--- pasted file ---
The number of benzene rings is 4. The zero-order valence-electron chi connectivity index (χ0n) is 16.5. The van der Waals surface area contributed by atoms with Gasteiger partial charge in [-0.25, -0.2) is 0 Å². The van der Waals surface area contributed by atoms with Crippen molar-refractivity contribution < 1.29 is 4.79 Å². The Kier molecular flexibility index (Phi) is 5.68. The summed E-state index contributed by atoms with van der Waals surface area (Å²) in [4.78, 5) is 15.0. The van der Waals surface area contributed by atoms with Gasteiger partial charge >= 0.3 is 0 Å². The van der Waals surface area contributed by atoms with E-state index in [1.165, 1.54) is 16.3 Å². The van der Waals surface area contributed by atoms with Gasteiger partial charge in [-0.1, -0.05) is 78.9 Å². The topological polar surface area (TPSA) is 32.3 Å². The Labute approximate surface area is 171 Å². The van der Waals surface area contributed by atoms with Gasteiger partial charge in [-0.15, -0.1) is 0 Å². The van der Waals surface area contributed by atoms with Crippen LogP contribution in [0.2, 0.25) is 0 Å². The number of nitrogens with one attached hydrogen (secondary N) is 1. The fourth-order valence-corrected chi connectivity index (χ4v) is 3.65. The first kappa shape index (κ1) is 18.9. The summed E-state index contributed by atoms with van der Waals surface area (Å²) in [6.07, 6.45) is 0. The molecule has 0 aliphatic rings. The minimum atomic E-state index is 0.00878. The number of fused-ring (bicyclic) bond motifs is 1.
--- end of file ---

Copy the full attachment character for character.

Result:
The number of benzene rings is 4. The zero-order valence-electron chi connectivity index (χ0n) is 16.5. The van der Waals surface area contributed by atoms with Gasteiger partial charge in [-0.25, -0.2) is 0 Å². The van der Waals surface area contributed by atoms with Crippen molar-refractivity contribution < 1.29 is 4.79 Å². The Kier molecular flexibility index (Phi) is 5.68. The summed E-state index contributed by atoms with van der Waals surface area (Å²) in [4.78, 5) is 15.0. The van der Waals surface area contributed by atoms with Gasteiger partial charge >= 0.3 is 0 Å². The van der Waals surface area contributed by atoms with E-state index in [1.165, 1.54) is 16.3 Å². The van der Waals surface area contributed by atoms with Gasteiger partial charge in [-0.1, -0.05) is 78.9 Å². The topological polar surface area (TPSA) is 32.3 Å². The Labute approximate surface area is 171 Å². The van der Waals surface area contributed by atoms with Gasteiger partial charge in [-0.15, -0.1) is 0 Å². The van der Waals surface area contributed by atoms with Crippen LogP contribution in [0.2, 0.25) is 0 Å². The number of nitrogens with one attached hydrogen (secondary N) is 1. The fourth-order valence-corrected chi connectivity index (χ4v) is 3.65. The first kappa shape index (κ1) is 18.9. The summed E-state index contributed by atoms with van der Waals surface area (Å²) in [6.07, 6.45) is 0. The molecule has 0 aliphatic rings. The minimum atomic E-state index is 0.00878. The number of fused-ring (bicyclic) bond motifs is 1.